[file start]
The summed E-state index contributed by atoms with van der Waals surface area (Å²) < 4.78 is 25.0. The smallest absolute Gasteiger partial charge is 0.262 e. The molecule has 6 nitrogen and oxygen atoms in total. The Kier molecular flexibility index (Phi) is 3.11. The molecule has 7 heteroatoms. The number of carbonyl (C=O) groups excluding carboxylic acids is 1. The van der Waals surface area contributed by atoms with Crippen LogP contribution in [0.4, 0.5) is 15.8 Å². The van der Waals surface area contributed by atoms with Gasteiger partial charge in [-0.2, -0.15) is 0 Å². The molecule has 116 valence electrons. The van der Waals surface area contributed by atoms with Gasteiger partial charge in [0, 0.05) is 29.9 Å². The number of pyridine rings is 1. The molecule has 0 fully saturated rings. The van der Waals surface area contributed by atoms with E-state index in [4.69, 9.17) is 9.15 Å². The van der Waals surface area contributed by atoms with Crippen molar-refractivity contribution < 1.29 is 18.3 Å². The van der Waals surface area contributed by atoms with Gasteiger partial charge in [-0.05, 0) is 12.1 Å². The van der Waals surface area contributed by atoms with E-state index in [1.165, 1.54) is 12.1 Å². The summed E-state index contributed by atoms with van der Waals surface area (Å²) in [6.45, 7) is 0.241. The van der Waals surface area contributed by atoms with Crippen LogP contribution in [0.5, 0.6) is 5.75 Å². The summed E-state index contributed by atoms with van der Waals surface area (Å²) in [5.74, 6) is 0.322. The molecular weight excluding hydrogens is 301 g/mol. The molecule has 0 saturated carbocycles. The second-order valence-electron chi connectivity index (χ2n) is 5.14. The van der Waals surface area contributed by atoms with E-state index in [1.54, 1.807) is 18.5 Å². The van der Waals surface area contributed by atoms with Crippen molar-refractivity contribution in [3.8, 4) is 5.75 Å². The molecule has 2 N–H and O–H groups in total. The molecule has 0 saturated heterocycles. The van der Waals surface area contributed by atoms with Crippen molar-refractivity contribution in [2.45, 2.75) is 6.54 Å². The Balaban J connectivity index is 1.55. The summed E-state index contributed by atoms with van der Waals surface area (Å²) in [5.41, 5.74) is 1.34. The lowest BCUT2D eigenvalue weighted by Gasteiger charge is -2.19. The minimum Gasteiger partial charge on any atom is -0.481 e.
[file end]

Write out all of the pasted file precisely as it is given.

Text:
The summed E-state index contributed by atoms with van der Waals surface area (Å²) < 4.78 is 25.0. The smallest absolute Gasteiger partial charge is 0.262 e. The molecule has 6 nitrogen and oxygen atoms in total. The Kier molecular flexibility index (Phi) is 3.11. The molecule has 7 heteroatoms. The number of carbonyl (C=O) groups excluding carboxylic acids is 1. The van der Waals surface area contributed by atoms with Crippen LogP contribution in [0.4, 0.5) is 15.8 Å². The van der Waals surface area contributed by atoms with Gasteiger partial charge in [-0.2, -0.15) is 0 Å². The molecule has 116 valence electrons. The van der Waals surface area contributed by atoms with Gasteiger partial charge in [0, 0.05) is 29.9 Å². The number of pyridine rings is 1. The molecule has 0 fully saturated rings. The van der Waals surface area contributed by atoms with E-state index in [4.69, 9.17) is 9.15 Å². The van der Waals surface area contributed by atoms with Crippen molar-refractivity contribution < 1.29 is 18.3 Å². The van der Waals surface area contributed by atoms with Gasteiger partial charge in [-0.05, 0) is 12.1 Å². The van der Waals surface area contributed by atoms with E-state index in [1.165, 1.54) is 12.1 Å². The summed E-state index contributed by atoms with van der Waals surface area (Å²) in [6.45, 7) is 0.241. The van der Waals surface area contributed by atoms with Crippen LogP contribution in [0.5, 0.6) is 5.75 Å². The summed E-state index contributed by atoms with van der Waals surface area (Å²) in [5.74, 6) is 0.322. The molecular weight excluding hydrogens is 301 g/mol. The molecule has 0 saturated carbocycles. The second-order valence-electron chi connectivity index (χ2n) is 5.14. The van der Waals surface area contributed by atoms with E-state index in [1.54, 1.807) is 18.5 Å². The van der Waals surface area contributed by atoms with Crippen molar-refractivity contribution in [3.8, 4) is 5.75 Å². The molecule has 2 N–H and O–H groups in total. The molecule has 0 saturated heterocycles. The van der Waals surface area contributed by atoms with Crippen molar-refractivity contribution in [2.45, 2.75) is 6.54 Å². The Balaban J connectivity index is 1.55. The summed E-state index contributed by atoms with van der Waals surface area (Å²) in [5.41, 5.74) is 1.34. The lowest BCUT2D eigenvalue weighted by Gasteiger charge is -2.19. The minimum Gasteiger partial charge on any atom is -0.481 e.